I did hope for more from the 270 horsepower, turbocharged four-cylinder. It's fine in terms of culture and civility as far as four-bangers go, but there just needs to be more punch to match the obviously sporting intentions of its chassis. A BMW X3, with less 'claimed' horsepower, is a smidge quicker, and so is the Genesis GV70. And it's not just outright firepower where it's lacking, but the low-range power, where it can feel lethargic at times, this despite the presence of its 10-speed automatic that ought to always keep the engine boiling. Just a little more oomph in the most commonly driven and utilized engine ranges would be welcome.
To go along with the powertrain, I was also discouraged by the fuel economy of the RDX, with the onboard computer showing 26 MPG on the highway and achieving an overall average of 23. 30 on the highway would be a real treat and, honestly, an expectation at this point. Others can do it, so should Acura.
So, you know how I said the RDX handles rather well on those back roads? In completely sedated, normal driving, I was disappointed by the steering. With zero feedback and a lack of consistency, I found accuracy to be missing, as the rate of response just didn't seem right as if there was a disconnect. When you bring up the pace, these concerns nearly all disappeared, but just popping around at 45 MPH through town, the steering could be unnerving. Most will likely never notice it, but it did stick out to me as I felt a missing connection between me turning the wheel and what the front tires were actually doing.
The interior might be well-made and with a distinct quality, but the infotainment failed to win me over. I was hesitant about it after first trying it in the MDX, and that sentiment remains here in this RDX. Using a little mousepad with supposed, alleged accuracy (each spot on the pad represents a corresponding place on the screen, apparently to allow muscle memory and keep your eyes on the road better), it's just too awkward. And I didn't like how far you have to move your finger sometimes. Say you're going from the far left to the far right, you have to drag your finger all the way across the pad. If you accidently pick your finger up, which is natural to do, you have to restart in the center. I get the intention and idea, but in the real world it's just frustrating and weird. On a laptop, it's common to move your cursor a little, pick-up your finger, and then move more to get to screen's corner, which allows you to keep your finger always in the center of the pad, but in Acura's vision, you have to do one full, uninterrupted motion of moving your finger all over the pad. I don't like it, but maybe it'll be better after a couple months? Oh, and one more thing, I didn't like how I was stuck with always a split-screen display, not finding a way to make it full screen.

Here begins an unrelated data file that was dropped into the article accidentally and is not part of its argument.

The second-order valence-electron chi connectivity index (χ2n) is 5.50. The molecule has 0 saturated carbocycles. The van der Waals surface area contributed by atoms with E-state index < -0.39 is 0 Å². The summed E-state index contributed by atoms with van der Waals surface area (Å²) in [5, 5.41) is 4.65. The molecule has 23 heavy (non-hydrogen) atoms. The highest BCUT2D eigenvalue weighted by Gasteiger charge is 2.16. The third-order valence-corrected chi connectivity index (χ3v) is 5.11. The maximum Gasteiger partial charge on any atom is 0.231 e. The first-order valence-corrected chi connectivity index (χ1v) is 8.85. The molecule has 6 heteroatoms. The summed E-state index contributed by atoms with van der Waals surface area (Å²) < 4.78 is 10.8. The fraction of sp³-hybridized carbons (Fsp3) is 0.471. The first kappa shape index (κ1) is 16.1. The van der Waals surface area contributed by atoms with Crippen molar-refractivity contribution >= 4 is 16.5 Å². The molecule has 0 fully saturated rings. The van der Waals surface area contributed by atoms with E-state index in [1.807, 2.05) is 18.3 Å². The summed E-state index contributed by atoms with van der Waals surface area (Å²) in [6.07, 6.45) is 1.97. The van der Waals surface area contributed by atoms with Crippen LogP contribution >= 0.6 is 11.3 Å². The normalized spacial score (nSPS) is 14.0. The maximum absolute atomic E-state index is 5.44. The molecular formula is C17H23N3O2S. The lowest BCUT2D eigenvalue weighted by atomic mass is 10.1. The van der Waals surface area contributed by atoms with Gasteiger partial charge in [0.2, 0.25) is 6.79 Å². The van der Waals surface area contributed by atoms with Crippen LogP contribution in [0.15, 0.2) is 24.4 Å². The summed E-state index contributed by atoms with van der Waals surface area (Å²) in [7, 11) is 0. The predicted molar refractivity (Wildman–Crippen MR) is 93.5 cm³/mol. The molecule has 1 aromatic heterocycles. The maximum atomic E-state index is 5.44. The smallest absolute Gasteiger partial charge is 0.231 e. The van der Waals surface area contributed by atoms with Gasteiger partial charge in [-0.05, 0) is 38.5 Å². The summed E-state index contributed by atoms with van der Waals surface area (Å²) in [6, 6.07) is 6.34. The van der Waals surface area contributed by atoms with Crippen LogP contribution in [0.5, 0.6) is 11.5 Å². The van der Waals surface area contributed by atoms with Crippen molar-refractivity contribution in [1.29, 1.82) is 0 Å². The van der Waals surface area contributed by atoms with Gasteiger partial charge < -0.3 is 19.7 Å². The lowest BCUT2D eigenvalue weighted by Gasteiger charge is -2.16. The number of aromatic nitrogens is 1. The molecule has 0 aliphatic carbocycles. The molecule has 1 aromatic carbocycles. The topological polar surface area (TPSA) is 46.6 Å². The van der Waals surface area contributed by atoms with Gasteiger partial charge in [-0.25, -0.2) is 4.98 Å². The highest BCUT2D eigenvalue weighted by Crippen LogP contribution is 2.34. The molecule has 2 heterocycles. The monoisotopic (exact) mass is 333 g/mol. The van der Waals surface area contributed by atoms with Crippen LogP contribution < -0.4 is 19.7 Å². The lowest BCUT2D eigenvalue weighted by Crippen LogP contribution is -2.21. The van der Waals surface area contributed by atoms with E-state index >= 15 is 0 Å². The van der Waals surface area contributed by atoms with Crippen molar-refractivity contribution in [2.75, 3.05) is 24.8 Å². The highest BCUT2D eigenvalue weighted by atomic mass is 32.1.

Sometimes the things that should be so simple and obvious are what get so commonly overlooked, distracted by endless, meaningless drivel instead of giving all attention to what really matters. It can drive really well and succeeds in other areas, too, but it's disappointing to see these other parts bring it down.
The RDX is a well-made, well-priced, good-looking, and (at times) fun to drive luxury crossover. In normal driving, like what 99.5% of buyers will actually do, it misses on the goods, though, not being the most fuel efficient nor the best to drive. The new GV70 from Genesis really is a disrupter, being great to drive at all times and having a Sheik-worthy interior; The RDX needs to improve in a few areas to better compete. I love the fact that it drives as good as it does when you push it, better and more engaging than a BMW X3 even, but it doesn't stand out nearly as much when used as an everyday vehicle.
2022 Acura RDX A-Spec AWD Advanced
As-tested price: $52,845